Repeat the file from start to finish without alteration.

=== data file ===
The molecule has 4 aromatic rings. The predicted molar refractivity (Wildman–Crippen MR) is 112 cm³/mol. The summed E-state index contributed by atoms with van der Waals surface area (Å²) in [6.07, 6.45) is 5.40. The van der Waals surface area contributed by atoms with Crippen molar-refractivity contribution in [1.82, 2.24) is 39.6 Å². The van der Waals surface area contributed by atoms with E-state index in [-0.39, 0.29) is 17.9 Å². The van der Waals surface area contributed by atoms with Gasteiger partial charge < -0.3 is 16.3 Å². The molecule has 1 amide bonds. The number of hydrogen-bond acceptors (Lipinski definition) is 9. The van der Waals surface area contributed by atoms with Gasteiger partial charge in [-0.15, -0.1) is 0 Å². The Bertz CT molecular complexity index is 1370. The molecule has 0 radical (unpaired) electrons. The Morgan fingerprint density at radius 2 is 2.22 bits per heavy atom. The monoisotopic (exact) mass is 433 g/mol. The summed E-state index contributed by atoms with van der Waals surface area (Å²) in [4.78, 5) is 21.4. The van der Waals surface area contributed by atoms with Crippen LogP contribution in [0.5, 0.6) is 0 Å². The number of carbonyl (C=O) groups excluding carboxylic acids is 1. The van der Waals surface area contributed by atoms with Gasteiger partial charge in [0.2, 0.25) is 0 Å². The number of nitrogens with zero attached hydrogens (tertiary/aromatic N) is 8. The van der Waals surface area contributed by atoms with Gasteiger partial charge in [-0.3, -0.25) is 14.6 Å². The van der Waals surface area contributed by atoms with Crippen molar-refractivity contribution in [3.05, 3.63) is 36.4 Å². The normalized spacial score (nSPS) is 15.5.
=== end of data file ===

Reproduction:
The molecule has 4 aromatic rings. The predicted molar refractivity (Wildman–Crippen MR) is 112 cm³/mol. The summed E-state index contributed by atoms with van der Waals surface area (Å²) in [6.07, 6.45) is 5.40. The van der Waals surface area contributed by atoms with Crippen molar-refractivity contribution in [1.82, 2.24) is 39.6 Å². The van der Waals surface area contributed by atoms with E-state index in [-0.39, 0.29) is 17.9 Å². The van der Waals surface area contributed by atoms with Gasteiger partial charge < -0.3 is 16.3 Å². The molecule has 1 amide bonds. The number of hydrogen-bond acceptors (Lipinski definition) is 9. The van der Waals surface area contributed by atoms with Gasteiger partial charge in [-0.15, -0.1) is 0 Å². The Bertz CT molecular complexity index is 1370. The molecule has 0 radical (unpaired) electrons. The Morgan fingerprint density at radius 2 is 2.22 bits per heavy atom. The monoisotopic (exact) mass is 433 g/mol. The summed E-state index contributed by atoms with van der Waals surface area (Å²) in [4.78, 5) is 21.4. The van der Waals surface area contributed by atoms with Crippen LogP contribution in [0.5, 0.6) is 0 Å². The number of carbonyl (C=O) groups excluding carboxylic acids is 1. The van der Waals surface area contributed by atoms with Gasteiger partial charge in [0.2, 0.25) is 0 Å². The number of nitrogens with zero attached hydrogens (tertiary/aromatic N) is 8. The van der Waals surface area contributed by atoms with Gasteiger partial charge in [-0.3, -0.25) is 14.6 Å². The van der Waals surface area contributed by atoms with Crippen molar-refractivity contribution in [3.05, 3.63) is 36.4 Å². The normalized spacial score (nSPS) is 15.5.